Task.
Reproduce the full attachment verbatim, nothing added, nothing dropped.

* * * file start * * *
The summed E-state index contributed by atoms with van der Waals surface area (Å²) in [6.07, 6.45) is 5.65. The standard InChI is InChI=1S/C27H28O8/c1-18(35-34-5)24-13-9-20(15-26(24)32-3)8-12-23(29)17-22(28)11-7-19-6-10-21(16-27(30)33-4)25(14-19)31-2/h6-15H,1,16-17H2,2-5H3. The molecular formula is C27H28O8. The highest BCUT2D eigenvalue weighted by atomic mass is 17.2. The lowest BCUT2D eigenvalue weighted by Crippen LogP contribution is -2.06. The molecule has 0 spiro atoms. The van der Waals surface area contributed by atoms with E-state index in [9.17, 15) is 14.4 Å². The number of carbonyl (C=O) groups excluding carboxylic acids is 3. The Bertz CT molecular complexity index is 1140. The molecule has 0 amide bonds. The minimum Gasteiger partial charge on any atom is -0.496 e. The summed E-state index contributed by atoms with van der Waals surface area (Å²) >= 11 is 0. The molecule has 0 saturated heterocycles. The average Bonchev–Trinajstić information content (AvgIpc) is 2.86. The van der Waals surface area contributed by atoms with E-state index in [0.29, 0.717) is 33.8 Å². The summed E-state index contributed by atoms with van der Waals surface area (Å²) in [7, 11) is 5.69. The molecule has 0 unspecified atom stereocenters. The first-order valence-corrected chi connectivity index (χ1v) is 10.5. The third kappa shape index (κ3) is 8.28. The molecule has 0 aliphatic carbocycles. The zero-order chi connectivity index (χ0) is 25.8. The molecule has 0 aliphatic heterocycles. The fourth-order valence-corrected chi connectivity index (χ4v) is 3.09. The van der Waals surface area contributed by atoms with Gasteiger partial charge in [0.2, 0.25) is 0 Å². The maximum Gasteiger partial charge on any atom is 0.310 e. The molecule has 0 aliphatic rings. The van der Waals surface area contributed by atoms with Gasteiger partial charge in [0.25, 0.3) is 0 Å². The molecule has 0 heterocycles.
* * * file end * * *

The summed E-state index contributed by atoms with van der Waals surface area (Å²) in [6.07, 6.45) is 5.65. The standard InChI is InChI=1S/C27H28O8/c1-18(35-34-5)24-13-9-20(15-26(24)32-3)8-12-23(29)17-22(28)11-7-19-6-10-21(16-27(30)33-4)25(14-19)31-2/h6-15H,1,16-17H2,2-5H3. The molecular formula is C27H28O8. The highest BCUT2D eigenvalue weighted by atomic mass is 17.2. The lowest BCUT2D eigenvalue weighted by Crippen LogP contribution is -2.06. The molecule has 0 spiro atoms. The van der Waals surface area contributed by atoms with E-state index in [9.17, 15) is 14.4 Å². The number of carbonyl (C=O) groups excluding carboxylic acids is 3. The Bertz CT molecular complexity index is 1140. The molecule has 0 amide bonds. The minimum Gasteiger partial charge on any atom is -0.496 e. The summed E-state index contributed by atoms with van der Waals surface area (Å²) >= 11 is 0. The molecule has 0 saturated heterocycles. The average Bonchev–Trinajstić information content (AvgIpc) is 2.86. The van der Waals surface area contributed by atoms with E-state index in [0.29, 0.717) is 33.8 Å². The summed E-state index contributed by atoms with van der Waals surface area (Å²) in [7, 11) is 5.69. The molecule has 0 unspecified atom stereocenters. The first-order valence-corrected chi connectivity index (χ1v) is 10.5. The third kappa shape index (κ3) is 8.28. The molecule has 0 aliphatic carbocycles. The zero-order chi connectivity index (χ0) is 25.8. The molecule has 0 aliphatic heterocycles. The fourth-order valence-corrected chi connectivity index (χ4v) is 3.09. The van der Waals surface area contributed by atoms with Gasteiger partial charge in [0.2, 0.25) is 0 Å². The maximum Gasteiger partial charge on any atom is 0.310 e. The molecule has 0 aliphatic rings. The van der Waals surface area contributed by atoms with Gasteiger partial charge in [0.25, 0.3) is 0 Å². The molecule has 0 heterocycles.